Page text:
Anchors away on Port 2060
The Port 2060 project is the brainchild of recent difficult times in the shipping industry. Over the past two years the global financial crisis hit the industry hard as consumers tightened their belts and global traders responded with cutbacks in buying, shipping and equipment. Yet it was this less than rosy outlook that spurred Ismo Matinlauri and his team to start looking towards the future..
Simple ideas, complex transformations
It was around about the same time that Ismo got from his kids a reference book about the birth of the shipping container. He realised how far things had come in fifty years, and he started to think that actually maybe what everyone needed to do was to start thinking a little further into the future. “This book made me realise that the big picture is such a long-term thing,” says Ismo “yet it’s so easy to get stuck in the problems of the short-term”. Out of this philosophy, Port 2060 was born.
“The idea of the project is to be totally open-minded, to encourage everyone –both inside and outside the industry – to look forward, to imagine, to get inspired,” explains Ismo. “No idea is too big or small. The simplest of ideas can lead to the most influential changes.”
Indeed, the simple invention of the shipping container not only shaped the industry, but shaped the socio-economic relations which are at the centre of our modern, globalised society. “Containerised shipping was truly the driving force behind globalisation from the 1950s onwards,” explains Ismo. “It brought down traditional trade barriers and changed the way products were valued. National industries evolved on this basis, research, technology and trading hubs developed, and world trade – and our high-tech, culture – became what it is today.”
Better, faster, smarter, greener…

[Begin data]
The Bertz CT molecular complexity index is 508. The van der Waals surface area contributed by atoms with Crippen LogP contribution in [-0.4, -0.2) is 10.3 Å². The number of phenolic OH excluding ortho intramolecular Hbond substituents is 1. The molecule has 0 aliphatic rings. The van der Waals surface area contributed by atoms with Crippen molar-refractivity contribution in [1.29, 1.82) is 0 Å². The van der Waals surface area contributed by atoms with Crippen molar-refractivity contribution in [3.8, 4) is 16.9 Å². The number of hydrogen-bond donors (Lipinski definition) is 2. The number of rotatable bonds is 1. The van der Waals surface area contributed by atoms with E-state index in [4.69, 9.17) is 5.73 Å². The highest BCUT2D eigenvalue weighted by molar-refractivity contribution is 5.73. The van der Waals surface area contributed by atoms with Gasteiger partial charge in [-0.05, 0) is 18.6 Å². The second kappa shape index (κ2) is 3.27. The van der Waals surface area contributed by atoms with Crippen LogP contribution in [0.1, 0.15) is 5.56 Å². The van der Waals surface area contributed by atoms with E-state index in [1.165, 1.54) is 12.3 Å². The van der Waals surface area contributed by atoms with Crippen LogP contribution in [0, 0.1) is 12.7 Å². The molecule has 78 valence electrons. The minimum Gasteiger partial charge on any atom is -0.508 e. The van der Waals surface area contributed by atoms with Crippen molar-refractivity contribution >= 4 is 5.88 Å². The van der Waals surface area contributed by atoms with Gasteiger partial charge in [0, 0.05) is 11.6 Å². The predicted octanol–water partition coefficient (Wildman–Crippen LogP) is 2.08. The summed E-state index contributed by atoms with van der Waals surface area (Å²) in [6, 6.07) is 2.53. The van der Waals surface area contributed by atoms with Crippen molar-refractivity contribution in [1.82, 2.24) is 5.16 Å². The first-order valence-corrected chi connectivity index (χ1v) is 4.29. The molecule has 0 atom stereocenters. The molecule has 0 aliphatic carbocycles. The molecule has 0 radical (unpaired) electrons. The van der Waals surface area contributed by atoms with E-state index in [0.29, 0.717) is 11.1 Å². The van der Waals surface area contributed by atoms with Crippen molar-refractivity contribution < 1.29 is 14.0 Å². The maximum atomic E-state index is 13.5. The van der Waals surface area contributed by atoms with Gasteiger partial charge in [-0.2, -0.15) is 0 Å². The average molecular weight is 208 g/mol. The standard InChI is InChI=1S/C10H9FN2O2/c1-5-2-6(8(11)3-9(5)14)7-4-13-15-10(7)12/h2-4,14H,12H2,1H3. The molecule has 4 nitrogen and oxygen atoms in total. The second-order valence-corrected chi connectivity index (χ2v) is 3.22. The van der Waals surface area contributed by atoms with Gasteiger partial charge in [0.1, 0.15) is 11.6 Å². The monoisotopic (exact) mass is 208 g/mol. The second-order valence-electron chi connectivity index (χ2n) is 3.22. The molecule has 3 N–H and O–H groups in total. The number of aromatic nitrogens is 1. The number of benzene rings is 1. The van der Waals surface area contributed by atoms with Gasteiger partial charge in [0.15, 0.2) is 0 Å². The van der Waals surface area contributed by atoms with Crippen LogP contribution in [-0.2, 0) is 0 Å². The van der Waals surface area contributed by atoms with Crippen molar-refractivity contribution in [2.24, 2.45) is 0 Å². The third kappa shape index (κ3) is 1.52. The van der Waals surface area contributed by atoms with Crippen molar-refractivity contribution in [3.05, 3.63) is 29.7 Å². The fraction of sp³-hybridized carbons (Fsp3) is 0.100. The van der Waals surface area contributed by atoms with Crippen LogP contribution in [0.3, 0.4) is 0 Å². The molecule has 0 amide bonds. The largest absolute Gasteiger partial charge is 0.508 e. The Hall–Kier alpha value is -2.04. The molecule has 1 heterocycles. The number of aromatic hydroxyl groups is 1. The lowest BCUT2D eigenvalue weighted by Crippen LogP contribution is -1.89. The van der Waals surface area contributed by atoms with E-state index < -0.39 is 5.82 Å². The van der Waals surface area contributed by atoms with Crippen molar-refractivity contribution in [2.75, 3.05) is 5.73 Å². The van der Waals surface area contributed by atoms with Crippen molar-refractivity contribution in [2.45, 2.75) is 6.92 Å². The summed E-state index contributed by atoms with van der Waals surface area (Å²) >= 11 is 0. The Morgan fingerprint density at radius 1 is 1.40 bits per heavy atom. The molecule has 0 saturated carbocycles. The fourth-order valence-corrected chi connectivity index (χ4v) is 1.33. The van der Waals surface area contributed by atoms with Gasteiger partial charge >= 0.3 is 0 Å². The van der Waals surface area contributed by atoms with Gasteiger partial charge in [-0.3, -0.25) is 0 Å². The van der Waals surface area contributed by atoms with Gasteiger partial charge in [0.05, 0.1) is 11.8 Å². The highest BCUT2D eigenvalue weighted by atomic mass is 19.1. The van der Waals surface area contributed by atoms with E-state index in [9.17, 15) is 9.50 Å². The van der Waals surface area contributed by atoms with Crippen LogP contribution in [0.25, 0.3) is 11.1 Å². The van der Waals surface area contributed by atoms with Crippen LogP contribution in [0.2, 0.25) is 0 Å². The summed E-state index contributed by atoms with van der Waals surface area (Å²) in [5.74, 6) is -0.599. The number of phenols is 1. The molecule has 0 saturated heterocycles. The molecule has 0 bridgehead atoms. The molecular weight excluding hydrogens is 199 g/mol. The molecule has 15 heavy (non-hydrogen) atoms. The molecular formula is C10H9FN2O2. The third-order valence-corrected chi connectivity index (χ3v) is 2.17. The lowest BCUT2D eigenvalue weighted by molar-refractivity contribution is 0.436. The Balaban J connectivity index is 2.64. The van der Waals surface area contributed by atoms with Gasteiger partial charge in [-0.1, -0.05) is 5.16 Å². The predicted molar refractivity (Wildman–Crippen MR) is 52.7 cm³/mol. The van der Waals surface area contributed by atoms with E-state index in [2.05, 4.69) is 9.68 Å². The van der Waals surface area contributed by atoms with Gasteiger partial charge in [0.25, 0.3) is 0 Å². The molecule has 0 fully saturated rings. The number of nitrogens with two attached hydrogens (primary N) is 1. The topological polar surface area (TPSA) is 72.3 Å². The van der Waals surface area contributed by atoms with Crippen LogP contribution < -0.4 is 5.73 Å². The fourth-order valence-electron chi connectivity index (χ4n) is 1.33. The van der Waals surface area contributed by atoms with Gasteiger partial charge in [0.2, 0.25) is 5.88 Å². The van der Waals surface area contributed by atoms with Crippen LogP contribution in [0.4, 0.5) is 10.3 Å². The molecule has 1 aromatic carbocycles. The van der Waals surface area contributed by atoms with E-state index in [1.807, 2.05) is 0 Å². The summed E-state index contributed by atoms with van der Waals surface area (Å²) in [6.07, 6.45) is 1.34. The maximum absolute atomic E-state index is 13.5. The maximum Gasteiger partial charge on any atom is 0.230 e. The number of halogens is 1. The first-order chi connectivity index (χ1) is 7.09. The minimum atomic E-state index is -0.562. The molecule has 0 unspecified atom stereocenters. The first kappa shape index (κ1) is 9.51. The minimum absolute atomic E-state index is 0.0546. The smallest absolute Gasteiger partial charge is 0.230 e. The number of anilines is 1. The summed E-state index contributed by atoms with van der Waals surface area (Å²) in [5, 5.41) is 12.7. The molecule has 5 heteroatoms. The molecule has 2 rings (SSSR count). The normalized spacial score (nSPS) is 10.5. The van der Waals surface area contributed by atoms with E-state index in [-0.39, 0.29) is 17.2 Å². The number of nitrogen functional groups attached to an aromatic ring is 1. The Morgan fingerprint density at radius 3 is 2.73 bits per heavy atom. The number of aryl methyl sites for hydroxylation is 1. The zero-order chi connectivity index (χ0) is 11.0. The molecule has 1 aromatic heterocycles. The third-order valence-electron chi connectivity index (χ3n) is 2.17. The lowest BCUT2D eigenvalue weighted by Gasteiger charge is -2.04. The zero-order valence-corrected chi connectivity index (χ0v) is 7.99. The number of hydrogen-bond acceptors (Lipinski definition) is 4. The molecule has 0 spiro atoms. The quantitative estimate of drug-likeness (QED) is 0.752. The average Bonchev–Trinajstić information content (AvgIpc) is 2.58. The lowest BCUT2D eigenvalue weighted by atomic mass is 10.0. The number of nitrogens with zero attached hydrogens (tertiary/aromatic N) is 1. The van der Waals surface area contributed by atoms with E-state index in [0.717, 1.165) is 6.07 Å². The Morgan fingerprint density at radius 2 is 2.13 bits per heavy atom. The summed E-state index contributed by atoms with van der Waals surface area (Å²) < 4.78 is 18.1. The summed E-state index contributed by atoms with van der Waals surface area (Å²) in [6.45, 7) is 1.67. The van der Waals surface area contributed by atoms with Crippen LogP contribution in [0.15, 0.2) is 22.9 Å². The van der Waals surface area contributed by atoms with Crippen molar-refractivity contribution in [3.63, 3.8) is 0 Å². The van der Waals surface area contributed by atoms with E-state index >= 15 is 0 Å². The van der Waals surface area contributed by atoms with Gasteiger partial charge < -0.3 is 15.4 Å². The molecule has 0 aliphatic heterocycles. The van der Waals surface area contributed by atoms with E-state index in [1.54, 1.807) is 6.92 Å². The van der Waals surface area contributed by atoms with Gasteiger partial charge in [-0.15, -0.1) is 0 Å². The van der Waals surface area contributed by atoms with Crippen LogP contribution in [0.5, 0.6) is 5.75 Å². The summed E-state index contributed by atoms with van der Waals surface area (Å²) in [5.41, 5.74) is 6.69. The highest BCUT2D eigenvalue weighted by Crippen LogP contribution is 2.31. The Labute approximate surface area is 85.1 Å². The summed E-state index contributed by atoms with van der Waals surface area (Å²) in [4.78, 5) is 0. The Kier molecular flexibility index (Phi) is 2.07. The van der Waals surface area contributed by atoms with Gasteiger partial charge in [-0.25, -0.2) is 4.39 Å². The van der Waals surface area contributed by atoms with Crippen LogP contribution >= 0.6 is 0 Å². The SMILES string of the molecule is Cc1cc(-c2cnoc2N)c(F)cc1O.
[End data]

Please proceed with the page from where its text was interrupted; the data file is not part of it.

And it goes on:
So what does Ismo Matinlauri see in his vision of Port 2060? According to him it’s all about intelligent control. “Modern IT allows us to do so much, and we’re continuously making advances which help us to better know where everything is and what’s happening at any time” he says.
The increased use of “green tech” or environmentally sustainable, energy saving and energy generating technologies is also an area where imagination and innovation are needed, stresses Matinlauri, and the Port 2060 project doesn’t want to pull its punches; “If you think environmental unsustainability means the end of the shipping industry, then bring it to the table. We want to be completely open about the problems as well as the possibilities.”
Lastly, Ismo points out that in 50 years’ time there could be limitless new materials and technologies. The shipping industry largely has to rely on the R&D capabilities of other industries, such as automobile, defence or aeronautics as it simply doesn’t deal with the enormous volumes that justify millions in research investment. He clarifies, “we can’t develop our own engines when we only need two thousand of them and the automobile industry needs tens of thousand”. But luckily, the industry is not an isolated one. “We test, copy and adapt technology from other industries. The pace of technological advances really does mean that anything is possible. “
And essentially that’s what the Port 2060 is about – exploring the possible, the impossible, the problems, the controversies and the daydreams. Ismo Matinlauri sums up: “We have no expectations, no boundaries – and we can’t afford to take ourselves too seriously. We just want people to open their minds and start dreaming. You never know what we might come up with together.”